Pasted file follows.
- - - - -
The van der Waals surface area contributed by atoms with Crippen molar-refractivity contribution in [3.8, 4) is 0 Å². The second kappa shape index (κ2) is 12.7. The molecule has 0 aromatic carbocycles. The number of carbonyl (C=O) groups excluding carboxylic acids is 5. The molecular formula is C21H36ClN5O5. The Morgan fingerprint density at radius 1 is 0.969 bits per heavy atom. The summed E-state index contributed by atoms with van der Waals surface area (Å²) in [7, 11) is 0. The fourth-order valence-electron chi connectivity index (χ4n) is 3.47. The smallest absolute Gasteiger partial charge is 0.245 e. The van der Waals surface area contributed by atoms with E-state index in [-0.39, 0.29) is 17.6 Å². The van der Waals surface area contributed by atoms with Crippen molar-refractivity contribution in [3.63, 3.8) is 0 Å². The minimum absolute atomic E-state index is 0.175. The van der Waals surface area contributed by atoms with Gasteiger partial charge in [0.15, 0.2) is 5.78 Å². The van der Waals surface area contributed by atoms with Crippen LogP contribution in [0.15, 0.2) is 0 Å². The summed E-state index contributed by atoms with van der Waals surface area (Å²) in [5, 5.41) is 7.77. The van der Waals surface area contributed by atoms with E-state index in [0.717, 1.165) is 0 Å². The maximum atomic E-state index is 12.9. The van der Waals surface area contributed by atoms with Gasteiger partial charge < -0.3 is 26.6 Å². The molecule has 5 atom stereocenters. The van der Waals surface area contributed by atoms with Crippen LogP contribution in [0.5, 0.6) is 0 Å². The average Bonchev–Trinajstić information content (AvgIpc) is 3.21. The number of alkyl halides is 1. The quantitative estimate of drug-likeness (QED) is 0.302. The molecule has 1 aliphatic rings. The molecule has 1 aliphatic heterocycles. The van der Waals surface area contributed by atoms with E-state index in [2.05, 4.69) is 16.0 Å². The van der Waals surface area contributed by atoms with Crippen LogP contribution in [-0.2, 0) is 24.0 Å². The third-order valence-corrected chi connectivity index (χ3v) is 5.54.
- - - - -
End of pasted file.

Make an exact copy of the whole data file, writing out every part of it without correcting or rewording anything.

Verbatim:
The van der Waals surface area contributed by atoms with Crippen molar-refractivity contribution in [3.8, 4) is 0 Å². The second kappa shape index (κ2) is 12.7. The molecule has 0 aromatic carbocycles. The number of carbonyl (C=O) groups excluding carboxylic acids is 5. The molecular formula is C21H36ClN5O5. The Morgan fingerprint density at radius 1 is 0.969 bits per heavy atom. The summed E-state index contributed by atoms with van der Waals surface area (Å²) in [7, 11) is 0. The fourth-order valence-electron chi connectivity index (χ4n) is 3.47. The smallest absolute Gasteiger partial charge is 0.245 e. The van der Waals surface area contributed by atoms with E-state index in [-0.39, 0.29) is 17.6 Å². The van der Waals surface area contributed by atoms with Crippen molar-refractivity contribution in [3.63, 3.8) is 0 Å². The minimum absolute atomic E-state index is 0.175. The van der Waals surface area contributed by atoms with Gasteiger partial charge in [0.15, 0.2) is 5.78 Å². The van der Waals surface area contributed by atoms with Crippen LogP contribution in [0.15, 0.2) is 0 Å². The summed E-state index contributed by atoms with van der Waals surface area (Å²) in [5, 5.41) is 7.77. The van der Waals surface area contributed by atoms with E-state index in [0.717, 1.165) is 0 Å². The maximum atomic E-state index is 12.9. The van der Waals surface area contributed by atoms with Gasteiger partial charge < -0.3 is 26.6 Å². The molecule has 5 atom stereocenters. The van der Waals surface area contributed by atoms with Crippen LogP contribution in [0.5, 0.6) is 0 Å². The average Bonchev–Trinajstić information content (AvgIpc) is 3.21. The number of alkyl halides is 1. The quantitative estimate of drug-likeness (QED) is 0.302. The molecule has 1 aliphatic rings. The molecule has 1 aliphatic heterocycles. The van der Waals surface area contributed by atoms with E-state index in [2.05, 4.69) is 16.0 Å². The van der Waals surface area contributed by atoms with Crippen LogP contribution in [-0.2, 0) is 24.0 Å². The third-order valence-corrected chi connectivity index (χ3v) is 5.54.